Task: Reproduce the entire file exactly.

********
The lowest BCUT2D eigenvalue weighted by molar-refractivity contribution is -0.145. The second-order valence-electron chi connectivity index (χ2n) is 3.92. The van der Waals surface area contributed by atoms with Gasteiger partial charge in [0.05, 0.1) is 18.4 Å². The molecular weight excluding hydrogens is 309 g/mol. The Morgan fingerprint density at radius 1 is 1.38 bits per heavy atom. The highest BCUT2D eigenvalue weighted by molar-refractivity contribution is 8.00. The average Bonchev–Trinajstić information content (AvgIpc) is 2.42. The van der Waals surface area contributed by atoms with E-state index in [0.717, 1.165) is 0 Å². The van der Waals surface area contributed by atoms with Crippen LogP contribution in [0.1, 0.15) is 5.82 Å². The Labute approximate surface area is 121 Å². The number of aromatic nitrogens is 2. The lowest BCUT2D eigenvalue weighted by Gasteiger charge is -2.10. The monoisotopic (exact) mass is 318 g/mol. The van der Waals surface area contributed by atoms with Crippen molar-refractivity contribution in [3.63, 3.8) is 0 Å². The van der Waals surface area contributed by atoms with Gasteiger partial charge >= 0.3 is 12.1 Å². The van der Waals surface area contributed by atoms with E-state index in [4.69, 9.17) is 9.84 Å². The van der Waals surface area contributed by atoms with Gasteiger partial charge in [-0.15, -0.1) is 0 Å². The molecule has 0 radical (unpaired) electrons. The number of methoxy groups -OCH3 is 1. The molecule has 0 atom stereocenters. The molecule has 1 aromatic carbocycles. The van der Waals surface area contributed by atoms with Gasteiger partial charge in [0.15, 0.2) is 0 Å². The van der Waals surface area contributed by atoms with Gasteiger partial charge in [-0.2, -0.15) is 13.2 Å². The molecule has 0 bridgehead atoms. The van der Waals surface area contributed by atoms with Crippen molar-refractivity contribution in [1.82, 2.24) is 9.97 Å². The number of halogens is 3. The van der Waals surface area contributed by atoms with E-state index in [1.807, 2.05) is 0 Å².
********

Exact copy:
The lowest BCUT2D eigenvalue weighted by molar-refractivity contribution is -0.145. The second-order valence-electron chi connectivity index (χ2n) is 3.92. The van der Waals surface area contributed by atoms with Gasteiger partial charge in [0.05, 0.1) is 18.4 Å². The molecular weight excluding hydrogens is 309 g/mol. The Morgan fingerprint density at radius 1 is 1.38 bits per heavy atom. The highest BCUT2D eigenvalue weighted by molar-refractivity contribution is 8.00. The average Bonchev–Trinajstić information content (AvgIpc) is 2.42. The van der Waals surface area contributed by atoms with E-state index in [0.717, 1.165) is 0 Å². The van der Waals surface area contributed by atoms with Crippen LogP contribution in [0.1, 0.15) is 5.82 Å². The Labute approximate surface area is 121 Å². The number of aromatic nitrogens is 2. The lowest BCUT2D eigenvalue weighted by Gasteiger charge is -2.10. The monoisotopic (exact) mass is 318 g/mol. The van der Waals surface area contributed by atoms with Crippen molar-refractivity contribution in [3.63, 3.8) is 0 Å². The van der Waals surface area contributed by atoms with Gasteiger partial charge >= 0.3 is 12.1 Å². The van der Waals surface area contributed by atoms with E-state index in [4.69, 9.17) is 9.84 Å². The van der Waals surface area contributed by atoms with Gasteiger partial charge in [-0.15, -0.1) is 0 Å². The molecule has 0 radical (unpaired) electrons. The number of methoxy groups -OCH3 is 1. The molecule has 0 atom stereocenters. The molecule has 1 aromatic carbocycles. The van der Waals surface area contributed by atoms with Gasteiger partial charge in [0.15, 0.2) is 0 Å². The van der Waals surface area contributed by atoms with Gasteiger partial charge in [-0.2, -0.15) is 13.2 Å². The molecule has 0 bridgehead atoms. The van der Waals surface area contributed by atoms with Crippen molar-refractivity contribution in [1.82, 2.24) is 9.97 Å². The number of halogens is 3. The van der Waals surface area contributed by atoms with E-state index in [1.807, 2.05) is 0 Å².